Activities Conjunction with the Exhibition
Lecture: Documenting the 1970s
Saturday, April 7, 2018 (2:00 PM to 3:30 PM)
Join the Museum for a lecture with Emmy-winning filmmaker and historian Dr. Victor Silverman, professor in the History Department and American Studies program at Pomona College. Learn about the DOCUMERICA project featured in the exhibit Searching for the Seventies: The DOCUMERICA Photography Project, its historical context in the crises of the 1970s, and how images from government-sponsored photography have been used in California and featured in his book California: On the Road History. Reservations Required. Free Admission.
On the Dance Floor: Disco Fever!
Friday, April 20, 2018 (6:00 PM to 7:30 PM)
Put on your dance shoes and join the Museum for an evening of disco classes with Clifford Breland from Bre Dance Studio. All levels of dance experience are welcome and participants are encouraged to dress up! Prizes will be awarded for best costumes. Space is limited. Reservations Required. Free Admission.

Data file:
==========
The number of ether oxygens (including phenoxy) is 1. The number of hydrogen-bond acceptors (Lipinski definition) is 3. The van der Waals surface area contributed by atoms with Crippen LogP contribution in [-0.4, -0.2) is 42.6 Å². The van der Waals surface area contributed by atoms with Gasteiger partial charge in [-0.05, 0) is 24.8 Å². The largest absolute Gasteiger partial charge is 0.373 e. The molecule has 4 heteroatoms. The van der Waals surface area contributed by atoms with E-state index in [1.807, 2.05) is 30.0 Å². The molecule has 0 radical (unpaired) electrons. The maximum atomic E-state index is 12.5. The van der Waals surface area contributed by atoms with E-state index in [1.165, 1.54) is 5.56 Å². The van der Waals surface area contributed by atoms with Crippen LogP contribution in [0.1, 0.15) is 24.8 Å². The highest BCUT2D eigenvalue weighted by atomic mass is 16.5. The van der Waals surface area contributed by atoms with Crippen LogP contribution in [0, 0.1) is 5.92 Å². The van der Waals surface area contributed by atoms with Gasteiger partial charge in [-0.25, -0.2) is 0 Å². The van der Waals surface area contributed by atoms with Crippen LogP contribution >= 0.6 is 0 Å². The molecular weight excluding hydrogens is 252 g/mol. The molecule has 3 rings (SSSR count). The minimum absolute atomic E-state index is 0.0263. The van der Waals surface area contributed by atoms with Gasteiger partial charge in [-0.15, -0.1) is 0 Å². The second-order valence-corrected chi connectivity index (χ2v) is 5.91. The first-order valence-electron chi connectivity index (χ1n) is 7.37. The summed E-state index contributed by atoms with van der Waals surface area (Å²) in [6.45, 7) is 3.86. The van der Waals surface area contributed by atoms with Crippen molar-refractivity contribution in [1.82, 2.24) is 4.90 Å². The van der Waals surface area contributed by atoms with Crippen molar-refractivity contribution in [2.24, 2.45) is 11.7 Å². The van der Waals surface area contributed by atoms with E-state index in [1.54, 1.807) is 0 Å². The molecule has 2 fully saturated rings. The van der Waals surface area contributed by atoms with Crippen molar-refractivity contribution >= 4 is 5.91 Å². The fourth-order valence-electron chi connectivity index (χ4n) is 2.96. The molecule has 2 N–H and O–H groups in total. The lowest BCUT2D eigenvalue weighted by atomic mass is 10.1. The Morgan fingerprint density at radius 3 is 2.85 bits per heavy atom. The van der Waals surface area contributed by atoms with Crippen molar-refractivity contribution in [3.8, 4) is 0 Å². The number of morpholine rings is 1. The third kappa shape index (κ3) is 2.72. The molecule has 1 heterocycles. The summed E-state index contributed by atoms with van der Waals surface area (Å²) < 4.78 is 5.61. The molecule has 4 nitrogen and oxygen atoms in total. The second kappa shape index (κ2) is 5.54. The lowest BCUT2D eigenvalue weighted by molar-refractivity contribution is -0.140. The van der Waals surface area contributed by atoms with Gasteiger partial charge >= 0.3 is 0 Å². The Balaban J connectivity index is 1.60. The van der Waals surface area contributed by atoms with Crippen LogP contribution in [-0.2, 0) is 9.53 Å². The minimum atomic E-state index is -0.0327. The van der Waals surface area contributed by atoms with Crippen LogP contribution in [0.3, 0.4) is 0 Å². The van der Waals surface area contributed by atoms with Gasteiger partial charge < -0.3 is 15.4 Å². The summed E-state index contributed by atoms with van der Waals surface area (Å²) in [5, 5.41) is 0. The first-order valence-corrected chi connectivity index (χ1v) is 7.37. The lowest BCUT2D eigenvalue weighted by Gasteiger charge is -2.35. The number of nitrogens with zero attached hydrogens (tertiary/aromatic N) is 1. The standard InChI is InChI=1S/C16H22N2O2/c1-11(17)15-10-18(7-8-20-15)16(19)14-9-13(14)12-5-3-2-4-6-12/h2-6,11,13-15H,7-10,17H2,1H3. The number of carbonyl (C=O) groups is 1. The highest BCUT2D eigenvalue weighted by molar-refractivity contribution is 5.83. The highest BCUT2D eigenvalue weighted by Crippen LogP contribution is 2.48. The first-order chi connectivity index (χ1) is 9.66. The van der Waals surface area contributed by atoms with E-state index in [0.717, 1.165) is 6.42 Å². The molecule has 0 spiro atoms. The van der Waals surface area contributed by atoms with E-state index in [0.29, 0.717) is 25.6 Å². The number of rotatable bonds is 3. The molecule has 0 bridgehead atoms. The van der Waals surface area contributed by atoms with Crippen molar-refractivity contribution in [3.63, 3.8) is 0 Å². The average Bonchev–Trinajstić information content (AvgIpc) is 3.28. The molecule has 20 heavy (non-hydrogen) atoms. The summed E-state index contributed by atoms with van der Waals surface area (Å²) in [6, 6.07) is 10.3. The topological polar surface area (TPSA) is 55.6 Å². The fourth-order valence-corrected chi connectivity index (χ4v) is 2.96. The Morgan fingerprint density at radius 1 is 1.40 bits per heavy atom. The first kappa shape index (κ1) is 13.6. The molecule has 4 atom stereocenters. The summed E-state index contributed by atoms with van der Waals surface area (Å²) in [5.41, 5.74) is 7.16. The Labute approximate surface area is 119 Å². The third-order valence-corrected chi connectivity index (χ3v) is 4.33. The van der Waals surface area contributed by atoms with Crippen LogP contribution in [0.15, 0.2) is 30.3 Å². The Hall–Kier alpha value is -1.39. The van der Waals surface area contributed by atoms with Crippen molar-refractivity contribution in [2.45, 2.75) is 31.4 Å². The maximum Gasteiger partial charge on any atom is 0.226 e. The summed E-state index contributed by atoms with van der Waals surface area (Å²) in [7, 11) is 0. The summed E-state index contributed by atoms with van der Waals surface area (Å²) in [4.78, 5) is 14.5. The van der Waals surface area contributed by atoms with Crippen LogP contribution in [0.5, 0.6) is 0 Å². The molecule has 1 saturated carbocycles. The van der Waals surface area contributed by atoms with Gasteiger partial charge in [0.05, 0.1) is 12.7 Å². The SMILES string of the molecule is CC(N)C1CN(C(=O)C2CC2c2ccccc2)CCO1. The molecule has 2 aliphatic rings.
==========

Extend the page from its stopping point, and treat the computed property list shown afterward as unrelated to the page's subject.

About the “Searching for the Seventies: The DOCUMERICA Photography Project” Exhibit
“Searching for the Seventies: The DOCUMERICA Photography Project” is a collaboration between SITES and the National Archives and Records Administration, which now holds the original DOCUMERICA photographic materials and administrative records. The archival records and some 22,000 slides, in addition to negatives, prints and microfiche, are stored in the stacks of the National Archives in College Park, Md. Almost 16,000 of the DOCUMERICA images can be viewed on the Archives’ website and on Flickr.
SITES has been sharing the wealth of Smithsonian collections and research programs with millions of people outside Washington, D.C., for 65 years. SITES connects Americans to their shared cultural heritage through a wide range of exhibitions about art, science and history, which are shown wherever people live, work and play. Exhibition descriptions and tour schedules are available at www.sites.si.edu.